What if you want to sell me a 32 ounce sugary cola drink, and I know that drinking large quantities of sugary cola drinks will eventually predispose me to obesity and diabetes?  Should the government allow me to buy that drink even though it is harmful to my health?  I think most of us in Texas, the home of personal responsibility, would still say yes, I have a constitutional right to make stupid decisions.  If I can dodge feral hogs at 85 mph on Texas 130, surely I can handle a Big Gulp.

Let’s go a couple of steps further and suppose that I make a loaf of bread that looks pretty and smells nice, but secretly contains a deadly poison that will kill you after one bite.  Should I be allowed to sell that to you?  Of course not, you gasp.  That would be murder.  I should be prosecuted to the full extent of the law.  (In this case my imprisonment would be retroactive government regulation.)

Okay, those were the easy questions.  Now it gets tougher.  Remember the can of Crisco that your mom had on the back of the stove?  Crisco was short for crystallized cottonseed oil.  Cottonseed oil, a waste product from the cotton industry, was originally used to make soap and lamp oil.  A chemist discovered that if hydrogen was bubbled through cottonseed oil, it made a white, semi-solid grease that worked great for frying chicken and fish.  As a shortening, it also gave baked goods a lovely brown color and a longer shelf life.  Partially hydrogenated vegetable oils (also called PHOs or trans fats) were thought to be a healthy alternative to lard and rapidly made their way into almost all of our commercially baked breads and cookies, margarines, frostings, and even coffee creamers.  These miraculous oils seemed like real business winners, until it was discovered that they were causing many thousands of heart attacks annually in the US.

Trans fats have a different chemical structure than natural vegetable oils.  Unfortunately, our bodies use oils from our diet to make things like cell membranes, so if we ingest abnormal oils, we can expect abnormal results over the long term.  Just like one cigarette won’t kill you, one trans fat loaded cinnamon roll won’t knock you off right away.  But over the long term, even a tiny increase in the amount of trans fat in the diet increases the risk of heart disease by as much as 30%.

Since 2006 the FDA has required food makers to list trans fat as a separate ingredient on nutrition labels.  Public shame turned out to be quite an effective form of government regulation, because food companies fell all over themselves to remove the trans fat from their products, rather than admit that they were using PHOs.  These days, most of the foods in the grocery store that still admit to containing a lot of trans fats are margarines, frostings and baked goods that have frostings, like cinnamon rolls.  Unfortunately the labeling law has a loophole.  If a product contains less than half a gram per serving it could still be labeled as 0 grams of trans fat, so if you eat processed food every day you can still get enough to harden your arteries.  At the grocery store you can read the fine print to find which products contain PHOs, but restaurants are more difficult, unless you carry a biochemistry lab around in your purse.  I can’t know which foods have trans fat in them, and often the restaurant people don’t know themselves, so I can’t really make an informed decision about what is safe to eat.  A bit of government regulation over my food doesn’t bother me in the least.  We actually have these government regulations because people used to get poisoned by their food regularly, and not in a gradual way.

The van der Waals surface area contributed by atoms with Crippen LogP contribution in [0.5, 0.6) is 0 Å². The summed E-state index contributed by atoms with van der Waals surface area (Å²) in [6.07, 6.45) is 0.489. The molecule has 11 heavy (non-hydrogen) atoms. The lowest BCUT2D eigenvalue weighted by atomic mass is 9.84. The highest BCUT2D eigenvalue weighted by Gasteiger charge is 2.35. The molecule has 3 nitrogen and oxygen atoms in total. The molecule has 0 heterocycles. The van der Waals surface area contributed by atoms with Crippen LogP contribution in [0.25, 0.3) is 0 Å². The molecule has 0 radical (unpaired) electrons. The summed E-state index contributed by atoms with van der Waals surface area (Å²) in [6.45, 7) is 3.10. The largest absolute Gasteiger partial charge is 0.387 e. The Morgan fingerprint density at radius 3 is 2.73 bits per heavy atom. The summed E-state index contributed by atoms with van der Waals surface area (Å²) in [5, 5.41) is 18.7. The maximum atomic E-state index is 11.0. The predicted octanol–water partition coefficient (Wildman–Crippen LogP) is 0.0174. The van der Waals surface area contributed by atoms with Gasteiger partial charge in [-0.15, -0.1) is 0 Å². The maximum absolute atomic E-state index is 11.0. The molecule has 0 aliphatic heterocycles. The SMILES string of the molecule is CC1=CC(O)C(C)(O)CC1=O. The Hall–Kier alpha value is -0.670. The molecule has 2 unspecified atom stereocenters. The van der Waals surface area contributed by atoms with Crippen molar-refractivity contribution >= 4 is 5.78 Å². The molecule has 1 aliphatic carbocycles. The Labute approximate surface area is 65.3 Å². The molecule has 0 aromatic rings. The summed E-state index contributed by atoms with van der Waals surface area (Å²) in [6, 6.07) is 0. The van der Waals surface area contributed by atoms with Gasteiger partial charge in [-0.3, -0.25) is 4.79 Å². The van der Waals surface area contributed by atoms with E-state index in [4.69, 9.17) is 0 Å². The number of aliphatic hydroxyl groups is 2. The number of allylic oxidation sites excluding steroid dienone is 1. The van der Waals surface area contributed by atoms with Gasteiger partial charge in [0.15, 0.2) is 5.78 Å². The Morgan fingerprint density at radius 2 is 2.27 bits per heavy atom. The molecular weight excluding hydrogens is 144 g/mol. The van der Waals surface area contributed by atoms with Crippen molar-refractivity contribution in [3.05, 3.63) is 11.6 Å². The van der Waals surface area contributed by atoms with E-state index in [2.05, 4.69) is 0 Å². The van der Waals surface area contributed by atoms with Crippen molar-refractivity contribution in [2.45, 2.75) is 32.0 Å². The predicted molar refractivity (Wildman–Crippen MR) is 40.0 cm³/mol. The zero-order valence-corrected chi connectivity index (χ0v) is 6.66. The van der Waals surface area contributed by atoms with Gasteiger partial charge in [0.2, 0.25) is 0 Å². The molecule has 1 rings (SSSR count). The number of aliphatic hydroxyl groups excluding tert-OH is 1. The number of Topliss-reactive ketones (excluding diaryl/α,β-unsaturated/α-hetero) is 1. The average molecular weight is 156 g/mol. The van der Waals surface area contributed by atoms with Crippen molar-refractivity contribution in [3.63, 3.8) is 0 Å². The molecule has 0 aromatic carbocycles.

Of course, many restaurant owners want to keep trans fat out of their food just because it is the right thing to do.  I eat lunch every Friday with a group of friends at Bob’s Catfish-N-More in San Gabriel Park.  Bob McMinn, a former paramedic, was “green as a snake” about nutrition when he first got into the restaurant business in 1979.  When he opened Catfish-N-More he bought 50 pound blocks of hydrogenated soy oil to fry his catfish.  It was what everybody did.  When he learned about the health dangers of trans fat 20 years ago, he switched over to canola oil.  It’s more expensive but it lasts longer, and lets him feel better about his customers eating fried food.  He laughs and admits, “This ain’t no therapeutic diet kitchen!”  He doesn’t serve dessert because he figures that fried food is indulgence enough for his customers.  You can however get a big sugary cola if you think you can handle it.

Bob McMinn at Catfish-N-More